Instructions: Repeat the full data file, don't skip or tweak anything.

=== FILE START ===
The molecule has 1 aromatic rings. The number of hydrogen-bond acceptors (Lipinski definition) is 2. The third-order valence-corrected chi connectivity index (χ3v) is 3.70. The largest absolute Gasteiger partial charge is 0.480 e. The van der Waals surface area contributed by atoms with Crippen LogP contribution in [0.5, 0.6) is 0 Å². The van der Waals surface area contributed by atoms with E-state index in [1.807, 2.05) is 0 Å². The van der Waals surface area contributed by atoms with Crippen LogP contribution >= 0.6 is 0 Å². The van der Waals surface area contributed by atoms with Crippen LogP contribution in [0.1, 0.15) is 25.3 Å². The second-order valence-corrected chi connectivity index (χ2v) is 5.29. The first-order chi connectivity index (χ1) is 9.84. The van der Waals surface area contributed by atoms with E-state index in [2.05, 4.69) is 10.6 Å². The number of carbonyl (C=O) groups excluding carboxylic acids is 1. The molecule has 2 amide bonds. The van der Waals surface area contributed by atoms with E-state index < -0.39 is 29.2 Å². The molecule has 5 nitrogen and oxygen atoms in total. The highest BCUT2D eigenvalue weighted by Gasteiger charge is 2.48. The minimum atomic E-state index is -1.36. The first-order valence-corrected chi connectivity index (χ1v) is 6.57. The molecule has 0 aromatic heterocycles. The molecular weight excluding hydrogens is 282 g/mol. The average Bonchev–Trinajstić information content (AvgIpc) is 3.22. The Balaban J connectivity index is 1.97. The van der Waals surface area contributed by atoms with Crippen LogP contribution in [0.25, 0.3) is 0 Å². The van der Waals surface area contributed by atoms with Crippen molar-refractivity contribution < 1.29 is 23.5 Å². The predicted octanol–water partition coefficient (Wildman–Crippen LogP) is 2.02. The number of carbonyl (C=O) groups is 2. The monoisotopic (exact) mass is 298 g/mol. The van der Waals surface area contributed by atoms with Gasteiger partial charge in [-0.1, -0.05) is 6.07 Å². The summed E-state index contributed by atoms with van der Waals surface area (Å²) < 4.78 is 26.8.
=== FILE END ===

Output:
The molecule has 1 aromatic rings. The number of hydrogen-bond acceptors (Lipinski definition) is 2. The third-order valence-corrected chi connectivity index (χ3v) is 3.70. The largest absolute Gasteiger partial charge is 0.480 e. The van der Waals surface area contributed by atoms with Crippen LogP contribution in [0.5, 0.6) is 0 Å². The van der Waals surface area contributed by atoms with E-state index in [1.807, 2.05) is 0 Å². The van der Waals surface area contributed by atoms with Crippen LogP contribution >= 0.6 is 0 Å². The van der Waals surface area contributed by atoms with Crippen LogP contribution in [0.1, 0.15) is 25.3 Å². The second-order valence-corrected chi connectivity index (χ2v) is 5.29. The first-order chi connectivity index (χ1) is 9.84. The van der Waals surface area contributed by atoms with E-state index in [2.05, 4.69) is 10.6 Å². The number of carbonyl (C=O) groups excluding carboxylic acids is 1. The molecule has 2 amide bonds. The van der Waals surface area contributed by atoms with E-state index < -0.39 is 29.2 Å². The molecule has 5 nitrogen and oxygen atoms in total. The highest BCUT2D eigenvalue weighted by Gasteiger charge is 2.48. The minimum atomic E-state index is -1.36. The first-order valence-corrected chi connectivity index (χ1v) is 6.57. The molecule has 0 aromatic heterocycles. The molecular weight excluding hydrogens is 282 g/mol. The average Bonchev–Trinajstić information content (AvgIpc) is 3.22. The Balaban J connectivity index is 1.97. The van der Waals surface area contributed by atoms with Crippen LogP contribution in [0.25, 0.3) is 0 Å². The van der Waals surface area contributed by atoms with Crippen molar-refractivity contribution < 1.29 is 23.5 Å². The predicted octanol–water partition coefficient (Wildman–Crippen LogP) is 2.02. The number of carbonyl (C=O) groups is 2. The monoisotopic (exact) mass is 298 g/mol. The van der Waals surface area contributed by atoms with Gasteiger partial charge in [-0.1, -0.05) is 6.07 Å². The summed E-state index contributed by atoms with van der Waals surface area (Å²) < 4.78 is 26.8.